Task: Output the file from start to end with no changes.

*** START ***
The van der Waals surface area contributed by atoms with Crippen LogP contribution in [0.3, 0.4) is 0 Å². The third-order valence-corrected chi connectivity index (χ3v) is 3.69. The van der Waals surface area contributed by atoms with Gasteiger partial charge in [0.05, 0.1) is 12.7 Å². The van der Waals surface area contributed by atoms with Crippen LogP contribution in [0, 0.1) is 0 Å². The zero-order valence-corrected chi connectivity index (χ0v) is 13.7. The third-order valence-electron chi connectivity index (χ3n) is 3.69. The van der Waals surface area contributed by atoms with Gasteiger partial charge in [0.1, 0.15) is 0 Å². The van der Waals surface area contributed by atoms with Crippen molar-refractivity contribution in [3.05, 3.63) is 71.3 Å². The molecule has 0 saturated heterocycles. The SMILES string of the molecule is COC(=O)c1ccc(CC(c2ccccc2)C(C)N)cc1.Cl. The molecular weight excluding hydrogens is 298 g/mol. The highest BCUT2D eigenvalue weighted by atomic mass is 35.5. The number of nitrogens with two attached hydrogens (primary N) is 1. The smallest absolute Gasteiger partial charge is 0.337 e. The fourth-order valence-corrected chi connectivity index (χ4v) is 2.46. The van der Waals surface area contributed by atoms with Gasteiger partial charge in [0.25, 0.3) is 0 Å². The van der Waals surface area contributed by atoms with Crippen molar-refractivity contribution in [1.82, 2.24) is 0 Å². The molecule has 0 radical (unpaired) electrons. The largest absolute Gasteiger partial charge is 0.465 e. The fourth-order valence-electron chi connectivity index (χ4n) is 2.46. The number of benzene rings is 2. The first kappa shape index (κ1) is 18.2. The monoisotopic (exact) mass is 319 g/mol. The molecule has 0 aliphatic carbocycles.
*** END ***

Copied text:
The van der Waals surface area contributed by atoms with Crippen LogP contribution in [0.3, 0.4) is 0 Å². The third-order valence-corrected chi connectivity index (χ3v) is 3.69. The van der Waals surface area contributed by atoms with Gasteiger partial charge in [0.05, 0.1) is 12.7 Å². The van der Waals surface area contributed by atoms with Crippen LogP contribution in [0, 0.1) is 0 Å². The zero-order valence-corrected chi connectivity index (χ0v) is 13.7. The third-order valence-electron chi connectivity index (χ3n) is 3.69. The van der Waals surface area contributed by atoms with Gasteiger partial charge in [0.1, 0.15) is 0 Å². The van der Waals surface area contributed by atoms with Crippen molar-refractivity contribution in [3.05, 3.63) is 71.3 Å². The molecule has 0 saturated heterocycles. The SMILES string of the molecule is COC(=O)c1ccc(CC(c2ccccc2)C(C)N)cc1.Cl. The molecular weight excluding hydrogens is 298 g/mol. The highest BCUT2D eigenvalue weighted by atomic mass is 35.5. The number of nitrogens with two attached hydrogens (primary N) is 1. The smallest absolute Gasteiger partial charge is 0.337 e. The fourth-order valence-corrected chi connectivity index (χ4v) is 2.46. The van der Waals surface area contributed by atoms with Gasteiger partial charge in [0.25, 0.3) is 0 Å². The van der Waals surface area contributed by atoms with Crippen molar-refractivity contribution in [1.82, 2.24) is 0 Å². The molecule has 0 radical (unpaired) electrons. The largest absolute Gasteiger partial charge is 0.465 e. The fourth-order valence-electron chi connectivity index (χ4n) is 2.46. The number of benzene rings is 2. The first kappa shape index (κ1) is 18.2. The monoisotopic (exact) mass is 319 g/mol. The molecule has 0 aliphatic carbocycles.